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How do you choose the right person to manage your estate?

It isn’t easy to think about what happens after you die. It can be uncomfortable to imagine the grief of your loved ones or unpleasant to think about the assets you have spent your life acquiring going up for sale as part of your estate. However, in-depth consideration of what happens to your property when you die is necessary if you hope to leave any kind of meaningful legacy.

Much of your planning will likely focus on how to protect your loved ones and your property, but deciding who should receive which assets is only part of the process. One of the most important considerations will be selecting who serves as executor or fiduciary for your estate. The person charged with estate administration will ultimately either uphold your legacy or undermine it.

How do you make sure that you choose the right person for this important responsibility?

Consider the personal histories of the people that you trust

One of the most important factors in whether someone will properly manage your estate is whether they are trustworthy and responsible.

There could be people in your life that you love with personal or behavioral issues that make them a bad choice for this role. Someone with a history of drug addiction, for example, might make selfish decisions when given access to someone else’s resources.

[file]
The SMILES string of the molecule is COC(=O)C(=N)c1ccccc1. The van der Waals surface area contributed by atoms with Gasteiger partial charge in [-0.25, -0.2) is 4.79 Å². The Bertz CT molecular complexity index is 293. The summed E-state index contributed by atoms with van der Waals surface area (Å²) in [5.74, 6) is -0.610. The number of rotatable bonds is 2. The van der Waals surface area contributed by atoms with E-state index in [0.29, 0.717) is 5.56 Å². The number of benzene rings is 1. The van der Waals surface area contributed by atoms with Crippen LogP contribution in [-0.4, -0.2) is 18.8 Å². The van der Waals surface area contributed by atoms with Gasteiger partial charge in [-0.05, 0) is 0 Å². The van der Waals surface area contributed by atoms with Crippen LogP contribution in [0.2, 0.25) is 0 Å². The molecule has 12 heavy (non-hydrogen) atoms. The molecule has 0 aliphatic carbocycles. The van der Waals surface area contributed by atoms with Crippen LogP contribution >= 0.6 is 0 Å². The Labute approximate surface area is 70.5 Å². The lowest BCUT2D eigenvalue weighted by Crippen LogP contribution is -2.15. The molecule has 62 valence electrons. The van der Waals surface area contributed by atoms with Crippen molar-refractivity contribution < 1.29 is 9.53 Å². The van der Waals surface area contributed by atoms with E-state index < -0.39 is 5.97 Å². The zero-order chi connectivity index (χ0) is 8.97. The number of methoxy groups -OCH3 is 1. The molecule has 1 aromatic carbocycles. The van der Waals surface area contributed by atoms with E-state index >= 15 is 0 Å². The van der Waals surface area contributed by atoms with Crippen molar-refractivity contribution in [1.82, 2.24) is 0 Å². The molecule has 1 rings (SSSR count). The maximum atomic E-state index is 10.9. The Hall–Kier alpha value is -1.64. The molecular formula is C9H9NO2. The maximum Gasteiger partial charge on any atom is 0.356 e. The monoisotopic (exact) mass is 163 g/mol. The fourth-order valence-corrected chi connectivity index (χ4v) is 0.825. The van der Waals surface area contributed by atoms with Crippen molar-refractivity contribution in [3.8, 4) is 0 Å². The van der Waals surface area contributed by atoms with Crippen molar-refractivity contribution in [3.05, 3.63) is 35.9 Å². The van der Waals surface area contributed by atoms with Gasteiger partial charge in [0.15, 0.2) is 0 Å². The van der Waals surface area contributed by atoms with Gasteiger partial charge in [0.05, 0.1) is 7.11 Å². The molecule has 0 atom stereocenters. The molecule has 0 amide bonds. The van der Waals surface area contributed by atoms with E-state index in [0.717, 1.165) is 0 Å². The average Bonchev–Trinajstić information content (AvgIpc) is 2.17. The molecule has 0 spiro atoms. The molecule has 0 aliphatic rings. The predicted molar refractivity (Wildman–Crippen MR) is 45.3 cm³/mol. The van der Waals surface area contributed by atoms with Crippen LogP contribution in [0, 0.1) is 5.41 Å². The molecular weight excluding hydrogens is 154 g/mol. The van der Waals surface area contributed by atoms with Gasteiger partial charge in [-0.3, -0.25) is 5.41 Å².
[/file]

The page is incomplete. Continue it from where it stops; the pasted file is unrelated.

Choosing someone capable of following your instructions, responsible enough to fulfill their obligations and organized enough to manage the process of estate administration may quickly limit your pool of candidates to just one or two people.

Consider age and health factors as well

Your big brother might be responsible and trustworthy, but if he is 10 years older than you, naming him as the person to manage your estate likely isn’t the best choice. You want someone who is likely to survive you. Looking at someone’s health and age could potentially disqualify them even if they meet your other criteria.

Make sure they agree to take on the responsibility

Serving as an executor requires months of hard work. The person responsible for your estate will likely have to take time off of work to go to court and physically distribute your assets to others, which can be a lot of work. Talking with the candidates before you make your decision and naming an alternate could be good decisions when you have a shortlist of potential executors.

Thinking carefully about your estate plan and your family will make it easier for you to choose the right person to carry out your last wishes.

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